Magazine article The National Interest

Learning to Appreciate France

Magazine article The National Interest

Learning to Appreciate France

Article excerpt

AMERICA DEFINES itself as the leader of the free world, and there is much truth in that idea. But leadership requires having followers who are prepared to move in the same general direction. And walking a path without followers, allies or partners can quickly become self-isolation--even for the sole superpower.

The fact is, being the sole superpower does not always mean being the sole decider. Allies who are ready to make substantive contributions expect to be consulted seriously; not in a pro forma manner, but in a way that allows them to have real influence in shaping joint policies. Countries that do not have these expectations and are willing in advance to accept whatever choice Washington may make usually have their own reasons for doing so. Some may act out of a strong sense of loyalty to the United States for its values or for past assistance, but most probably hope for something major in return or, alternatively, don't expect to pay a particular price for their support because it is minimal or symbolic.

But many on both ends of the political spectrum seem captivated by a potentially dangerous and flawed assumption: that other democratic countries will, by virtue of shared values, bring their foreign policies into alignment with the American agenda. The trouble is that notwithstanding their common values, democracies--like all other states--have different interests. No one would expect Finland, Australia and Botswana to have identical foreign policies simply because each enjoys a representative form of government. And even when democracies share both values and interests, they often have different priorities. Without understanding these realities and developing strategies to manage them, the United States cannot maintain a position of real leadership, even within the "free world."

Take India. The Bush Administration often touts the new strategic partnership between "the oldest democracy and the largest democracy." But India has been a democracy for decades and, at the height of the ideological struggle between the democratic United States and the communist Soviet Union, often tilted towards Moscow. Even in the late 1990s, the relationship was a complex one, partly because successive democratically-elected Indian governments have seen an Indian nuclear deterrent as a clear national interest-even over the objections of the United States. It was only after the September 11 attacks, when the two countries re-evaluated their individual and mutual interests--and the United States was prepared to accept India as a de facto nuclear weapons state and to downgrade somewhat its alliance with Pakistan--that U.S.-India ties took off. India's relations with Iran could still sorely test U.S.-Indian bonds.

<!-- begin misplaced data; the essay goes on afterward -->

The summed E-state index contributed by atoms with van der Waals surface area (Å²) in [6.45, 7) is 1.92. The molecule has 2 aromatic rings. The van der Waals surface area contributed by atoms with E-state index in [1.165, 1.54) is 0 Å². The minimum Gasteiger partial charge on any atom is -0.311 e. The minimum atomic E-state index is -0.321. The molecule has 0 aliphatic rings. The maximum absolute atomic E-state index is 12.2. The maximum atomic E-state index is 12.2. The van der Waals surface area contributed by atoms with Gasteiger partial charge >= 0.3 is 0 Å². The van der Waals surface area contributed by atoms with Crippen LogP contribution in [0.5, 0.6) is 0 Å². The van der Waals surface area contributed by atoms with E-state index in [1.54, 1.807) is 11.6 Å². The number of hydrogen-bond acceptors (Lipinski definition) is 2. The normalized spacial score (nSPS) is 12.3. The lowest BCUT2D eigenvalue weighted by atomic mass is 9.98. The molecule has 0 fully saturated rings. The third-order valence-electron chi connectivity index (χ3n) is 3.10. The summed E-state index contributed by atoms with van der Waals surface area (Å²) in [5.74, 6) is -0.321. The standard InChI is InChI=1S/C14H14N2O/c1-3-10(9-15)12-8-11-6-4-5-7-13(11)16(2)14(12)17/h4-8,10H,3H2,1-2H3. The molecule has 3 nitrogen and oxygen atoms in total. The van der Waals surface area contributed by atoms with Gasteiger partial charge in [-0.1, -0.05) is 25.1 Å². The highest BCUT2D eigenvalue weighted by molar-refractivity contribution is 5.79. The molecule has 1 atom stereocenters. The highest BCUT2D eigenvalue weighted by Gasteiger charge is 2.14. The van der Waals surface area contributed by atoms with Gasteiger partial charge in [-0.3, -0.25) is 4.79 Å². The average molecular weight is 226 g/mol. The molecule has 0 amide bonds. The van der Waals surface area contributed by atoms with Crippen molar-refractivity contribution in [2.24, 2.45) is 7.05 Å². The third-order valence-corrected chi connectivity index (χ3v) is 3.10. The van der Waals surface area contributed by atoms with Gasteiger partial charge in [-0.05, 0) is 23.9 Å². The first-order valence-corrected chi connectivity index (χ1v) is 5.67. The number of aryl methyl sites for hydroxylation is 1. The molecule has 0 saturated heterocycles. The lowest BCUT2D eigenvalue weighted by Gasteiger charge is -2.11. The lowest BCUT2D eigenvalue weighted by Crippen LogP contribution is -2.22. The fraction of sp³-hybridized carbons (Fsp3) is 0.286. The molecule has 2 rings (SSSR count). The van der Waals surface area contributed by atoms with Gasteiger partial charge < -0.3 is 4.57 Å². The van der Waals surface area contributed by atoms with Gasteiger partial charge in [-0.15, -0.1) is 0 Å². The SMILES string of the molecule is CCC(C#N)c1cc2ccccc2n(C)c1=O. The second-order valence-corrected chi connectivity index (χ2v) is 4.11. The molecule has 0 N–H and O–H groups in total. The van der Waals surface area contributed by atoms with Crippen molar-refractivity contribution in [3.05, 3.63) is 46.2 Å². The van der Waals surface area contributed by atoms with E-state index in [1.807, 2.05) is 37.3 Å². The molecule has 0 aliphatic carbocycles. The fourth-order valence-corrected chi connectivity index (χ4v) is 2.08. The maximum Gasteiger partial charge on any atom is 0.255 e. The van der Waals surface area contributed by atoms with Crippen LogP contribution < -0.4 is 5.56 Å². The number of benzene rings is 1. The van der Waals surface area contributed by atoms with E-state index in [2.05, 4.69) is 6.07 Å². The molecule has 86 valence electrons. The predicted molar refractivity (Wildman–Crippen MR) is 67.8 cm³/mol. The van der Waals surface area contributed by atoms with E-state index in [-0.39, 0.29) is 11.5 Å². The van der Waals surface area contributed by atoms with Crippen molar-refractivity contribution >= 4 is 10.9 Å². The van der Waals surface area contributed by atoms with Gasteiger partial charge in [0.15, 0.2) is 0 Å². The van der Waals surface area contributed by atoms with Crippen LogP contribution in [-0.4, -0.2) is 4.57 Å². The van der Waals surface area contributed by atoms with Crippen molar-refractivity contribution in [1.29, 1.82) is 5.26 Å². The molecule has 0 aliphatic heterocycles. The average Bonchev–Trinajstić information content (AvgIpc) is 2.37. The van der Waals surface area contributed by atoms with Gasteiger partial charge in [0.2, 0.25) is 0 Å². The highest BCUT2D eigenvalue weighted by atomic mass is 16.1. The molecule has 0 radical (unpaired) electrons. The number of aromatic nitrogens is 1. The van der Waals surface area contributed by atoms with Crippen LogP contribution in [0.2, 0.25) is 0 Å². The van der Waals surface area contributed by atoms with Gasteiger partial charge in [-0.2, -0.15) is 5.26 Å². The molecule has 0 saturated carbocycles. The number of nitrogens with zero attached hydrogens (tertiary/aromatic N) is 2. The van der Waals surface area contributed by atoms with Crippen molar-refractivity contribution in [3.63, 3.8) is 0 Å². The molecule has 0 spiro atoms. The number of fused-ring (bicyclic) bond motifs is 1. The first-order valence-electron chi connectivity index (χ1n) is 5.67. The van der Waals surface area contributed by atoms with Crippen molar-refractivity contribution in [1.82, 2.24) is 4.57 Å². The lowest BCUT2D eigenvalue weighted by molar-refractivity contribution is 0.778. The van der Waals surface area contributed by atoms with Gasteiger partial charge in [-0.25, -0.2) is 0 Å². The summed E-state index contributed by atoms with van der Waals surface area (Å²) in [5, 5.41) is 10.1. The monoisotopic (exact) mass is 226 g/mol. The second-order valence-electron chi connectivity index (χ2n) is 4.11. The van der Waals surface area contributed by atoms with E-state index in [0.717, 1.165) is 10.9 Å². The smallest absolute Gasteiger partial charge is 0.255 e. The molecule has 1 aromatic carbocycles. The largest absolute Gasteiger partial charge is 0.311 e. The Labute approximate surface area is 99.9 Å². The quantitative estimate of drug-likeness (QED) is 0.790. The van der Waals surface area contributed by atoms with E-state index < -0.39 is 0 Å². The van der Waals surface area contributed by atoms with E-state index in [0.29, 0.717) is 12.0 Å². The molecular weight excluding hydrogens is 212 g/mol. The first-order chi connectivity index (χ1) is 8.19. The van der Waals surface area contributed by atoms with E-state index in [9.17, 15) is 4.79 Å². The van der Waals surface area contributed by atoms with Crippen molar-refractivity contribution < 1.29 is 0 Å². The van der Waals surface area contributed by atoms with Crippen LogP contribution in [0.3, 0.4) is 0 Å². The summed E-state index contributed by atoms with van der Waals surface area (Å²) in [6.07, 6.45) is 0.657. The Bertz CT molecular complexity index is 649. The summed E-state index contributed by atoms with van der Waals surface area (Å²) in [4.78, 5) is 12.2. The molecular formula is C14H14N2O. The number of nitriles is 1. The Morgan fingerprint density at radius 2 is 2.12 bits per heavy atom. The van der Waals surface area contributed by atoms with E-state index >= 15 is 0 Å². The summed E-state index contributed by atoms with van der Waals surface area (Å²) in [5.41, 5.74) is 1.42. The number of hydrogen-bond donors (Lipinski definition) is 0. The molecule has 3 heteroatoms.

Germany is another example of why a neat division of the world into democracies and non-democracies doesn't hold water. Democratic Germany's citizens and leaders were adamantly opposed to the American invasion of Iraq and acted accordingly, in the United Nations and elsewhere. They were clearly concerned about Saddam Hussein's regime, but did not see their interests as identical to America's or believe that the U.S. approach was the right way to advance the interests we did have in common. One should also consider Germany's role in the European Union. Despite shared values and a common commitment to democracy, EU members often still have a very difficult time defining a common foreign policy--because even they continue to have different interests. This has recently been very clear in Germany's expanding energy cooperation with Russia, which contrasts with the visible skepticism of some other EU members--especially former Soviet republics or Soviet bloc states. Europe's common values do lead to common assessments of Russia's domestic shortcomings--but the differing individual interests and circumstances of particular European countries are what shapes their policies and explains the variation among them. …

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